OUT opens with a video that documents a Jamaican club night. Men and women in the video twerk and grind, strobing each other’s body parts with their phones. Young and Antony, topless with their nipples taped over, begin to choreograph movements from the video; however, they quickly fall behind to both the music and each other. Through repetition and delay, Young and Antony’s performance exploits the notion of imitation to unmask the layers of cultural meanings their bodies carry; it ironises the notion of ‘reproduction’ and ‘multiplication’ spoken repeatedly in the background music in order to deconstruct gender assumptions in the deeply heteronormative culture of Jamaica. Young and Antony’s nipples are taped up with aggressive X’s, reminding us of the censorship of nudity in the media at large; the X’s here, however, act as an equalizer between male and female bodies, undermining the problematic gender binary socially constructed out of physical differences. Young and Antony are physically ‘out of time’ just as their queer and diasporic identities – of being born and bred outside their Jamaican heritage – are excluded from the historical continuum that shapes the ‘authentic’ Jamaican identity.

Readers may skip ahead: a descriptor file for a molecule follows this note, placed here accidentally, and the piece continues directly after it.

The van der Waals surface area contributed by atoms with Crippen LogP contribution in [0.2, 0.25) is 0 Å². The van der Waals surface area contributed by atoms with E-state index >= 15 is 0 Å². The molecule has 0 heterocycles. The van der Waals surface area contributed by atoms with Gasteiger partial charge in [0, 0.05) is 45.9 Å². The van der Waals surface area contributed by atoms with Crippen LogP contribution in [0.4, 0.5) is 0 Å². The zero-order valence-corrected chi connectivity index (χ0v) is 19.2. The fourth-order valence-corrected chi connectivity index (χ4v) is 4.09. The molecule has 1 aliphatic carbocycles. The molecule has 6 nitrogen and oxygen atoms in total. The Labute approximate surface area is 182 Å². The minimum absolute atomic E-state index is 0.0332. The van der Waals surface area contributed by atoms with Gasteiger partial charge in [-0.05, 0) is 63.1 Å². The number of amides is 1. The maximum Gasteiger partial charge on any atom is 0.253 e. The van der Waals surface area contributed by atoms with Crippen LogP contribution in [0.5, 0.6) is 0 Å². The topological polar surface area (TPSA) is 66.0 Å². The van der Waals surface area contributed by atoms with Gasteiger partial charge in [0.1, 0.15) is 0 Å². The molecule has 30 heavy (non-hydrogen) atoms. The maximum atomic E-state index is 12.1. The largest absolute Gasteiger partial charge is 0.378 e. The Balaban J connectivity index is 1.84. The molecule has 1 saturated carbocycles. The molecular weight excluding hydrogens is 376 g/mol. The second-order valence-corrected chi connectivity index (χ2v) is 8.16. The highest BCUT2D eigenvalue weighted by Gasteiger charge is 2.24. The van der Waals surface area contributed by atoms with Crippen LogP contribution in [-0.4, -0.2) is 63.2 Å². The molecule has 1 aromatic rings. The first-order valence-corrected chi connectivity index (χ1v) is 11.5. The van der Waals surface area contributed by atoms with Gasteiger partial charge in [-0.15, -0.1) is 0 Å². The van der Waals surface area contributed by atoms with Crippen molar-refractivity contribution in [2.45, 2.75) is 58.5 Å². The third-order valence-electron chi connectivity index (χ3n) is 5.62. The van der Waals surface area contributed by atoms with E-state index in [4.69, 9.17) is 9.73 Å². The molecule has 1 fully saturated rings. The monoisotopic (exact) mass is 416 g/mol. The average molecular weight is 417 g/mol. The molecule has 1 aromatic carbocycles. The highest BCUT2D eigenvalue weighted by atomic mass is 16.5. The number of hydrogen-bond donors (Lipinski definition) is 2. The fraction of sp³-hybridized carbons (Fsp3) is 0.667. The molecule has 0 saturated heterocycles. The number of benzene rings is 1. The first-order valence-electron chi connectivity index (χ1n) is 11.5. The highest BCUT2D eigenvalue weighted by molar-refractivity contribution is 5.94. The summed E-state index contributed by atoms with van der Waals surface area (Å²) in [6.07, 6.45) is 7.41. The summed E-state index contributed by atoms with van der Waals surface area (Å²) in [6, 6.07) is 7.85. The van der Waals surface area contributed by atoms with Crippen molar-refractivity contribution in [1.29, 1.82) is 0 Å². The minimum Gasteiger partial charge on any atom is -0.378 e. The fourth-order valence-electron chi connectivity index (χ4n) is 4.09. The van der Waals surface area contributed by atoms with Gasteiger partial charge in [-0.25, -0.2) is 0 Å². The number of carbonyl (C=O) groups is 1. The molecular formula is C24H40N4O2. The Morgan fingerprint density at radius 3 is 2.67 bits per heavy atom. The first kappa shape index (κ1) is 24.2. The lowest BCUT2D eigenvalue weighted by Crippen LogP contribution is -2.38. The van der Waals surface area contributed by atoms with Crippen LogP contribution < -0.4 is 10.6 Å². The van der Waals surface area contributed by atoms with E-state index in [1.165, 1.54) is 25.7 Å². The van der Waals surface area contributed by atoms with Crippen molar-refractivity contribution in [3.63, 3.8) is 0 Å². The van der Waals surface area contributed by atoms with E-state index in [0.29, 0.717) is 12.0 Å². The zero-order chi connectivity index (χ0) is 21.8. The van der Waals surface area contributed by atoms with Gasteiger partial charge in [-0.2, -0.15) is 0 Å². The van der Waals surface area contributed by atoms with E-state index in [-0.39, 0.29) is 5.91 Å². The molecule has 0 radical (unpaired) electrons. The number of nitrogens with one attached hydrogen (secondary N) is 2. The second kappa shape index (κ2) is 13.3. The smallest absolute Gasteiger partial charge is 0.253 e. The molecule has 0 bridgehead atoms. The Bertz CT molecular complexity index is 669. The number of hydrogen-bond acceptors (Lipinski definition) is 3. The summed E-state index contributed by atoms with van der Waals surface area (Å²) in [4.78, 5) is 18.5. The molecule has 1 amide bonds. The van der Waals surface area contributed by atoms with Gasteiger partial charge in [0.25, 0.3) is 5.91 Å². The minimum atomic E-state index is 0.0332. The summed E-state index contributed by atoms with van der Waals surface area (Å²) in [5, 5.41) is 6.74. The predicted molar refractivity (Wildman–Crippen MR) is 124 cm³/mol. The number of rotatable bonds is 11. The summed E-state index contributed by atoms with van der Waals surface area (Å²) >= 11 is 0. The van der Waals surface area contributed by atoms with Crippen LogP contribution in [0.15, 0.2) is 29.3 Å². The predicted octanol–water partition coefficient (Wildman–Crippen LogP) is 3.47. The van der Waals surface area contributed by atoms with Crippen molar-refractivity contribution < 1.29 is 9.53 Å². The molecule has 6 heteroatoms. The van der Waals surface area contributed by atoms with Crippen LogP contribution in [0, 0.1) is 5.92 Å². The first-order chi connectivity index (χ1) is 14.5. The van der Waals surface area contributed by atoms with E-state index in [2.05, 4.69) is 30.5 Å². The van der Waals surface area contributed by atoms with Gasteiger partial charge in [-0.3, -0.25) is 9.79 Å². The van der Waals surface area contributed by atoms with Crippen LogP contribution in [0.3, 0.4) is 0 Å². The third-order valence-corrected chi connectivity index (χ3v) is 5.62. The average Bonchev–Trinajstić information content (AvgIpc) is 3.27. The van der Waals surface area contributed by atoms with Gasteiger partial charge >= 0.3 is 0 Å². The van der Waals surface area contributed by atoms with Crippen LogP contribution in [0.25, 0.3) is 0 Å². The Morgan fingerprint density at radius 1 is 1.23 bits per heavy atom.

More significantly, however, an everyday act of peeling and eating an orange becomes an act of self-punishment from the shame of non-conformity. Young and Antony’s bodies are soaked with the juices of the oranges they are crushing onto their skin; the juices soon drip to the floor, thus adding another dangerous dimension of slipperiness that threatens the body. All this leads up to the moment when Young slips and lands violently on the floor, demonstrating the real physical threat that took place within the performance. Young and Antony’s performance is not a representation in the fictional sense; it is rather the slippery reality of their own displaced and precarious bodies constantly threatened to be appropriated by the perpetuating cultural and historical narratives imposed onto their gender and racial identity.